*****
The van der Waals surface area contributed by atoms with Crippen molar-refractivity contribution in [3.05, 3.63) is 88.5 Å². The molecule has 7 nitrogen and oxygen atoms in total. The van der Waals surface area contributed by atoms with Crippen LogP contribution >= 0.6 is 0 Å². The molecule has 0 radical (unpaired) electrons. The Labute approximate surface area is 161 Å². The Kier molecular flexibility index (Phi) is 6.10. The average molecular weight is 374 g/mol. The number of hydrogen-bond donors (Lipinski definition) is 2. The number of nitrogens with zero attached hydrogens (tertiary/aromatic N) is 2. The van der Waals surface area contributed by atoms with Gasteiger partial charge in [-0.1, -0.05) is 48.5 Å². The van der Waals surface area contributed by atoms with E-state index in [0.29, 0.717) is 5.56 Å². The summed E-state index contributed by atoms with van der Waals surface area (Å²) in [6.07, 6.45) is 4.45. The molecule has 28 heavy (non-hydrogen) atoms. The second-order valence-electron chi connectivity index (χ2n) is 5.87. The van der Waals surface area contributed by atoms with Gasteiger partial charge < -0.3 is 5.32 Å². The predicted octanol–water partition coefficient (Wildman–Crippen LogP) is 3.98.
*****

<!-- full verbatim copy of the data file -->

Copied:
The van der Waals surface area contributed by atoms with Crippen molar-refractivity contribution in [3.05, 3.63) is 88.5 Å². The molecule has 7 nitrogen and oxygen atoms in total. The van der Waals surface area contributed by atoms with Crippen LogP contribution >= 0.6 is 0 Å². The molecule has 0 radical (unpaired) electrons. The Labute approximate surface area is 161 Å². The Kier molecular flexibility index (Phi) is 6.10. The average molecular weight is 374 g/mol. The number of hydrogen-bond donors (Lipinski definition) is 2. The number of nitrogens with zero attached hydrogens (tertiary/aromatic N) is 2. The van der Waals surface area contributed by atoms with Gasteiger partial charge in [-0.1, -0.05) is 48.5 Å². The van der Waals surface area contributed by atoms with E-state index in [0.29, 0.717) is 5.56 Å². The summed E-state index contributed by atoms with van der Waals surface area (Å²) in [6.07, 6.45) is 4.45. The molecule has 28 heavy (non-hydrogen) atoms. The second-order valence-electron chi connectivity index (χ2n) is 5.87. The van der Waals surface area contributed by atoms with Gasteiger partial charge < -0.3 is 5.32 Å². The predicted octanol–water partition coefficient (Wildman–Crippen LogP) is 3.98.